As many of you will remember, the original Kindle design was a bit heavier, a bit clunkier, and had a small screen next to the main one for utility. Well, in 2006 Amazon(NASDAQ:AMZN) filed for a patent on the design. A mere four years later, it has been granted. At first glance, given how much the modern Kindle has evolved, this seems like it would be almost worthless. The text of the patent, however, gives rise to some concerns for the competition. The exact text includes this section:
“A handheld electronic device comprising: a first display for presenting visible representations of content, the first display comprising an electronic paper display; and a second display positioned alongside the first display, wherein the second display includes a plurality of graphic elements that correspond to portions of the first display, and wherein the second display is responsive to user input to one of the graphic elements to perform at least one action on content shown in a portion of the first display that corresponds to the one graphic element.”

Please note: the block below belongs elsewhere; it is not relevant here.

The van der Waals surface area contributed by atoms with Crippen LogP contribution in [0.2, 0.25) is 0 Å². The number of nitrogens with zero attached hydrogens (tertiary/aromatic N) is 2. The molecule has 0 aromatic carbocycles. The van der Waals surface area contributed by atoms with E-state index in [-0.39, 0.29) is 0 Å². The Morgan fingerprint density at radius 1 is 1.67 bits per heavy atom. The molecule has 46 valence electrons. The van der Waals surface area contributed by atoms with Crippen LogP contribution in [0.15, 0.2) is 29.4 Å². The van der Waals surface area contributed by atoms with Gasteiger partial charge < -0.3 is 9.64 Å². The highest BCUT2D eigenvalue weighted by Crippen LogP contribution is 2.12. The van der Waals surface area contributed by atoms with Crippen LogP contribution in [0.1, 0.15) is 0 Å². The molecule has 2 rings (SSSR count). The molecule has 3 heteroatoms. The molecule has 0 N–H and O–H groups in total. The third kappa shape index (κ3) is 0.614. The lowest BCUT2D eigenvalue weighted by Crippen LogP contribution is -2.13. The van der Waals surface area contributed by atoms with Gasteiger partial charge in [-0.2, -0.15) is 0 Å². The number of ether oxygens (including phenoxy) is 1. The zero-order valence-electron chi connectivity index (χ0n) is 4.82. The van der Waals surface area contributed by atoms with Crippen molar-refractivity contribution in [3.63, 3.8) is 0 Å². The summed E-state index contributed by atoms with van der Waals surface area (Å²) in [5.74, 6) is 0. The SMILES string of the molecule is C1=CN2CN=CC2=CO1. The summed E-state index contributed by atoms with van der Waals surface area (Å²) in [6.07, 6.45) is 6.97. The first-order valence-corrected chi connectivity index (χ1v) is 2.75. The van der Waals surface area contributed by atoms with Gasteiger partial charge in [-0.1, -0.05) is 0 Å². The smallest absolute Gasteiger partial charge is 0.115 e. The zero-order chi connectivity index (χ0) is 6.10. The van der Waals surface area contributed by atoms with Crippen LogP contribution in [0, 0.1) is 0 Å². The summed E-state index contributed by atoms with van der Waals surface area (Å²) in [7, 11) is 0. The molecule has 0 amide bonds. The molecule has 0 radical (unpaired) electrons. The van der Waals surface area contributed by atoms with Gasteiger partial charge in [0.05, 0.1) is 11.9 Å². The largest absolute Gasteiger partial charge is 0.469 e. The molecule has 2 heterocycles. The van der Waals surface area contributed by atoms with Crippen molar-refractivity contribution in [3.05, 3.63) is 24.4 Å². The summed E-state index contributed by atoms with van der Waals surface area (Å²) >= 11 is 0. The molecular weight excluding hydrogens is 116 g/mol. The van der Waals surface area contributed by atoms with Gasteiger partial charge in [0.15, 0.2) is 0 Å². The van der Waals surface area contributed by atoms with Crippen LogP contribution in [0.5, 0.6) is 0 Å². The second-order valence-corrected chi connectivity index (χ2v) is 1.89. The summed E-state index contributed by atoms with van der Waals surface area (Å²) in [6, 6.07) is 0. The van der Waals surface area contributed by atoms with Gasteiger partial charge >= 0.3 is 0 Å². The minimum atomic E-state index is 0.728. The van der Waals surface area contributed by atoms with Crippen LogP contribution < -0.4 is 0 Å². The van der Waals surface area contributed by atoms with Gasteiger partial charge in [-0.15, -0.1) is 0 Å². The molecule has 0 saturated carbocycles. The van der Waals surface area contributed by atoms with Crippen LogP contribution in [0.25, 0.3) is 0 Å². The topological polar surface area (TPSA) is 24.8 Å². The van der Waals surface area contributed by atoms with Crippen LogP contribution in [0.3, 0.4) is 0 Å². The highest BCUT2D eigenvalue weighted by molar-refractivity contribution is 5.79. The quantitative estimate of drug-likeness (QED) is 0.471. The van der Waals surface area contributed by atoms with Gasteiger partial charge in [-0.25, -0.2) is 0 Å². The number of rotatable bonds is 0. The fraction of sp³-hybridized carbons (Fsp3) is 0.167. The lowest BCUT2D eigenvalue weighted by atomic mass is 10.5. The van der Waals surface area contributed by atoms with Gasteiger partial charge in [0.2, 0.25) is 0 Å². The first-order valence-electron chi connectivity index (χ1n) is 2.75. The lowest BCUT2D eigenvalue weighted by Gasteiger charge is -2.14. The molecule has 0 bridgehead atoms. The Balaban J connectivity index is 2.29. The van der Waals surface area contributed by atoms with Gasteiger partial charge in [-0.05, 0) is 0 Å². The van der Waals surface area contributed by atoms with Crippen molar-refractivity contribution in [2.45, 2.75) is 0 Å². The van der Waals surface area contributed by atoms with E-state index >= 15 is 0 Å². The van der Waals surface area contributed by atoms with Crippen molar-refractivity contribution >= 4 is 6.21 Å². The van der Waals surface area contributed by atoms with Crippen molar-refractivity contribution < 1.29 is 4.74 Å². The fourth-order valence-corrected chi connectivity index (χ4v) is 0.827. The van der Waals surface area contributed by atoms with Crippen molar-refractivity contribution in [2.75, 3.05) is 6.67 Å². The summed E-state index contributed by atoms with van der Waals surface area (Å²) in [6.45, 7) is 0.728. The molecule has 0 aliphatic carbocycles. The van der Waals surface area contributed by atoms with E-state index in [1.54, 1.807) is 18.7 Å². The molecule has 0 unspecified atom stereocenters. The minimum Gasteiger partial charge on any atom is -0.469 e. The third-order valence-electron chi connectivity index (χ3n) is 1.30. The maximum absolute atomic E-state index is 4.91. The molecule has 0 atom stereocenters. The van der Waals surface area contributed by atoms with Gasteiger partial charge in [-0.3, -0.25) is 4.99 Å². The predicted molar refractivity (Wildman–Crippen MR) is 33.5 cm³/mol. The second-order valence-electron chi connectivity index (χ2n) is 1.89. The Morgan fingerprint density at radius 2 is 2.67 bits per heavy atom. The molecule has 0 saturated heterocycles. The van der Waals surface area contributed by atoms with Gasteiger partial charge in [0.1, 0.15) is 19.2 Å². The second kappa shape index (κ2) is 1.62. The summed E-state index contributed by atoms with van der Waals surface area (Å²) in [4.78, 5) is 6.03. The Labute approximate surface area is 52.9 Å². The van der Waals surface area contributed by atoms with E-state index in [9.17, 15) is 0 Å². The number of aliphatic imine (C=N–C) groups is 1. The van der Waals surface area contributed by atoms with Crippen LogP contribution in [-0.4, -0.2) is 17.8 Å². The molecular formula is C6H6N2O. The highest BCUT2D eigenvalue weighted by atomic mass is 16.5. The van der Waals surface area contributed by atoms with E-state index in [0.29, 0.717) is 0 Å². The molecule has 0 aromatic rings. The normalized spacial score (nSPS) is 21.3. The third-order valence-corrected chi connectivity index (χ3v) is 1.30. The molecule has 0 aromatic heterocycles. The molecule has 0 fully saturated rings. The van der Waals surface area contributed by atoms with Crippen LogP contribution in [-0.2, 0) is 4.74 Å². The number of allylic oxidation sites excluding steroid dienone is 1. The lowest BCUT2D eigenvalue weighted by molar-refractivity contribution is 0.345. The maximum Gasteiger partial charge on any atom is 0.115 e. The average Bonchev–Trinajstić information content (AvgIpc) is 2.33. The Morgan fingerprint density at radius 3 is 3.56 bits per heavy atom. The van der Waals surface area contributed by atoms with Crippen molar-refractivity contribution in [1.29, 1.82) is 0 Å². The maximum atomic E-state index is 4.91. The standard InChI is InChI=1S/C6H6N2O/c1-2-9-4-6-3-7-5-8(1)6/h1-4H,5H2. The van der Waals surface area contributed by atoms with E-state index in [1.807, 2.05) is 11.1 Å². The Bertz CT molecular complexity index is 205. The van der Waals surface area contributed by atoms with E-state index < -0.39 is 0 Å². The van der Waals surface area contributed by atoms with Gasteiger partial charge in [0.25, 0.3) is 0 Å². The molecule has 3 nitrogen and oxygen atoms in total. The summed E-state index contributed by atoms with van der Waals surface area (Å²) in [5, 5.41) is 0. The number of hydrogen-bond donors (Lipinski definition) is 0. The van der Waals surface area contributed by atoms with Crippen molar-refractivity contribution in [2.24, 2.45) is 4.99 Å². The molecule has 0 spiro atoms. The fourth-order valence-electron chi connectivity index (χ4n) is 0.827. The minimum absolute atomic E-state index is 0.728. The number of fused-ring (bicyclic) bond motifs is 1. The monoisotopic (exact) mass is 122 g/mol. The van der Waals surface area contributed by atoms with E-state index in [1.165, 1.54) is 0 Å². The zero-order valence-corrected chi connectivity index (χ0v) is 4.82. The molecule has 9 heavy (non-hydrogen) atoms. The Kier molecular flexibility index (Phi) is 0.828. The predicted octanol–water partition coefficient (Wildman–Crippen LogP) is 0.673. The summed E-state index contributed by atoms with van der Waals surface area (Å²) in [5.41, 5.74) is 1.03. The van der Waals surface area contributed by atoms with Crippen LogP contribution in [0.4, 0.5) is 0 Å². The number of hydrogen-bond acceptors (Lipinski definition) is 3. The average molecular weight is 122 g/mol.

This alone would seem to bode ill for fans of the Barnes & Noble(NYSE:BKS) nook if taken by itself, as many people reporting on this seem to be emphasizing. I’m admittedly a layman in patent interpretation, but with later sections indicating that “the second display includes a cursor that is positionable alongside the portions of the first display” and “the second display is responsive to tactile commands entered using a scroll wheel.”, it seems to me thatthe functionality is so clearly different that B&N has little to worry about. Still, will Amazon try to bring it to court and see what happens? We’ll have to wait and see.
Check out the Full Text of the Patent